News

Changes in phytoplankton concentration now drive increased Arctic Ocean primary production

Abstract.

"Historically, sea ice loss in the Arctic Ocean has promoted increased phytoplankton primary production because of the greater open water area and a longer growing season. However, debate remains about whether primary production will continue to rise should sea ice decline further. Using an ocean color algorithm parameterized for the Arctic Ocean, we show that primary production increased by 57% between 1998 and 2018. Surprisingly, whereas increases were due to widespread sea ice loss during the first decade[...]"

 

Source: American Association For The Advancement Of Science 
Authors: K. M. Lewis et al.
DOI: 10.1126/science.aay8380 

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Sinking flux of particulate organic matter in the oceans: Sensitivity to particle characteristics

Abstract.

"The sinking of organic particles produced in the upper sunlit layers of the ocean forms an important limb of the oceanic biological pump, which impacts the sequestration of carbon and resupply of nutrients in the mesopelagic ocean. Particles raining out from the upper ocean undergo remineralization by bacteria colonized on their surface and interior, leading to an attenuation in the sinking flux of organic matter with depth. [...]"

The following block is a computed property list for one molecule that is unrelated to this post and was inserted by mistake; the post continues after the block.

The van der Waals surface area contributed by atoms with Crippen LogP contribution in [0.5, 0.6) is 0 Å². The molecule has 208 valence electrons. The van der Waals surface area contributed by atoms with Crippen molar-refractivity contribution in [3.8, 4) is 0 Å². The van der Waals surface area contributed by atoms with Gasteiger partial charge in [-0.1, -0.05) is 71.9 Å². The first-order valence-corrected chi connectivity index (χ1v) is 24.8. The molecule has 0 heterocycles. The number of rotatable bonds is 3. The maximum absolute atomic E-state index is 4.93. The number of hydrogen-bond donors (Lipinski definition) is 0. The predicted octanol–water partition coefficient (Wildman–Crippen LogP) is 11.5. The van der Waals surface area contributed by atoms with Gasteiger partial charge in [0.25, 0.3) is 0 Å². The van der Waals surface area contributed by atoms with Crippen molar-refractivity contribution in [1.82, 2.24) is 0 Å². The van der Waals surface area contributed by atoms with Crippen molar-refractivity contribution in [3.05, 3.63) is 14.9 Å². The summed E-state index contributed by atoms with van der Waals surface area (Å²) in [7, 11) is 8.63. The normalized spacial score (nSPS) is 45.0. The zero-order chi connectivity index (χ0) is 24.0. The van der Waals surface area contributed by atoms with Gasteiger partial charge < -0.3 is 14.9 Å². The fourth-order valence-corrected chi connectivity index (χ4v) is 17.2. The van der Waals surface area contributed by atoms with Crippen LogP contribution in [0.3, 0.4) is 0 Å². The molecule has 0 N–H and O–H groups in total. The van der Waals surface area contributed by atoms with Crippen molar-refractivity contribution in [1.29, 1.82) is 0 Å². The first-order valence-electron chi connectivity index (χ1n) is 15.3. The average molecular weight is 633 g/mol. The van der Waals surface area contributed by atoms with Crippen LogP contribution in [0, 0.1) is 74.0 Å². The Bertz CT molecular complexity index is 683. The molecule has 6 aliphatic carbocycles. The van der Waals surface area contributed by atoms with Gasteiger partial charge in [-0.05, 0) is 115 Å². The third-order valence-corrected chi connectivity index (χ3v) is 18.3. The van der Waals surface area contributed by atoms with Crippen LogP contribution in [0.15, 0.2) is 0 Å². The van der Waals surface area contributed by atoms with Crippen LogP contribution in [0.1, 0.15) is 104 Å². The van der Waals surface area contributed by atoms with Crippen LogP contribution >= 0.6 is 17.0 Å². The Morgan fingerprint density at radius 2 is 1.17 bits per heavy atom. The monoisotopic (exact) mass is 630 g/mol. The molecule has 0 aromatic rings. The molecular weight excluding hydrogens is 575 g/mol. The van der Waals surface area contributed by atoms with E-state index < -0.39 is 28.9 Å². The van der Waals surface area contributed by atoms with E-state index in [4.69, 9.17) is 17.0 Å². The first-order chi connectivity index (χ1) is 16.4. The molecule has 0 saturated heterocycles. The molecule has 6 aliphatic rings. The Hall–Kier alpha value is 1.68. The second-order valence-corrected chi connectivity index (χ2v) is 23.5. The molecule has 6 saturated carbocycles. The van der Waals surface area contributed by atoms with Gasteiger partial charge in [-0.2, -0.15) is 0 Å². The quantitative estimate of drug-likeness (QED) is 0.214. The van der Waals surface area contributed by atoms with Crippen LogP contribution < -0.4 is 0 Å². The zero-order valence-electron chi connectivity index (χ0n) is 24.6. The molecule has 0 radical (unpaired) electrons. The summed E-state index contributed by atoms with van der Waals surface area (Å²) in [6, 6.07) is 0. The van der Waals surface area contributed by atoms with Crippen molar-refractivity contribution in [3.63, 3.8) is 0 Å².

Source: Scientific Reports
Authors: Melissa M. Omand et al.
DOI: 10.1038/s41598-020-60424-5

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Understanding the remote influences of ocean weather on the episodic pulses of particulate organic carbon flux

Abstract.

"The biological carbon pump has been estimated to export ∼5–15 Gt C yr−1 into the deep ocean, and forms the principal deep-sea food resource. Irregular, intense pulses of particulate organic carbon (POC) have been found to make up about one-third of the overall POC fluxes at a long-term deep-sea research station influenced by coastal upwelling of the California Current, Station M (34°50′N, 123° W, 4000 m depth). However, the drivers of these pulses have been challenging to quantify. [...]"

Source: Deep Sea Research Part II: Topical Studies in Oceanography
Authors: Henry A. Ruhl et al.
DOI: 10.1016/j.dsr2.2020.104741

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